Sailing academy

Sailing Academy

You’ve got to hand it to the National Sailing Academy here: they do a lot of stuff for kids.

Throughout the day you can here here the chants from the kids on the dragon boats out on the water having a great time. These are children who may otherwise not have the chance to experience anything like this.

I think it’s great. I think it is a confidence booster for them. And who knows… the next GB sailing hero might be amongst them.

We extended our stay in Portland because the spinnaker pole we came to collect was a bit too long to fit in its stowage position. Our star rigger, Andy Gordon, had to take it back to his workshop to cut it down to the right size and re-fix the end fittings.

It’s all done now and we are off across the channel on Wednesday morning.

The delay has been no bad thing. A bit more wind has arrived, we have had the chance to spend some time with friends, and have been able to see a little of Portland and Weymouth, and we are getting into a more relaxed frame of mind.

Man Overboard!

Enter the dragon boats

Man Overboard

The RNLI campaign “useless unless worn” is definitely something Maria and I subscribe to. All too often we see boats leaving or coming in to a marina wearing nothing other than an over-bloated confidence with potential to lead to a tragic fate. Sometimes they even wear clothes.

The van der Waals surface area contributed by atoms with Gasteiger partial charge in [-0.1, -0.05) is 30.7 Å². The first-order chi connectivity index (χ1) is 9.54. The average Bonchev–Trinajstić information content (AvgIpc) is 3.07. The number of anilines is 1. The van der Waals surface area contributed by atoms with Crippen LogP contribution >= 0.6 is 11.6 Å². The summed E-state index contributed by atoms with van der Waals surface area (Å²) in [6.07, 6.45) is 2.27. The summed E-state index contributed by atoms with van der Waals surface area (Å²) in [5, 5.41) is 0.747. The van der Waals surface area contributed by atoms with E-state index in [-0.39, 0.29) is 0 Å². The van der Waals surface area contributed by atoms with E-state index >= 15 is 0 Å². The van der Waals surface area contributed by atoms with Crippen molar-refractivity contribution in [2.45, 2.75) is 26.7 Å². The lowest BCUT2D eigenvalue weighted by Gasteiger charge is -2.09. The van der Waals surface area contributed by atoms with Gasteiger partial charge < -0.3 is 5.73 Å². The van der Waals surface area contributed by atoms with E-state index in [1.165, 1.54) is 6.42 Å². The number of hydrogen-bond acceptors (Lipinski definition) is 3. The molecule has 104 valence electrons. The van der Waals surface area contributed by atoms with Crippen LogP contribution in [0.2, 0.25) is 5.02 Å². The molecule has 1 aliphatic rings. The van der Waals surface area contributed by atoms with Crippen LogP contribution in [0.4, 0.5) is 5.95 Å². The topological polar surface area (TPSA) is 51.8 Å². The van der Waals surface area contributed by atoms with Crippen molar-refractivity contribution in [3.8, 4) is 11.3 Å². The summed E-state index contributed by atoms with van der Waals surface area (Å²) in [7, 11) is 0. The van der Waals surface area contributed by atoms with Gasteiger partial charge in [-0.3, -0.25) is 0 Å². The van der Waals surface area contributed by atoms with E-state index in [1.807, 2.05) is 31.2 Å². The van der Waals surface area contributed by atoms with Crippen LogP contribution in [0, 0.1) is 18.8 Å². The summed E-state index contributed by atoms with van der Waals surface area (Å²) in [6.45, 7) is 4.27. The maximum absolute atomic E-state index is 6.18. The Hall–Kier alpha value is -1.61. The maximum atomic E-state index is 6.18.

We have moved on a bit since the days of cork blocks strapped together to make a waistcoat the size of which would fit Mr Creosote. Modern day lifejackets are comfortable, and are mostly auto-inflating.

Ours are that, and are also equipped with man overboard transmitters and Lifesavers from our good friend Duncan Wells. These jackets can – and should – be worn all the time when sailing and you really do not notice.

The point this story is that I witnessed someone falling off their boat when coming in for fuel at Portland marina.

This person lost their footing on the side deck of their powerboat and fell in.

The propellers were still turning, and I was expecting the worst.

Fortunately three things were in that person’s favour: the day was calm, the boat turned away from them, and they were wearing a life jacket. This, when inflated, popped them up from down below satisfyingly sharpish.

I don’t know what would have happened if they weren’t wearing a lifejacket.

Something like a scene from Jaws I suspect.

We take safety very seriously here on Lady Jane and we never sail without lifejackets being worn. When things like this happen – it’s a reminder why.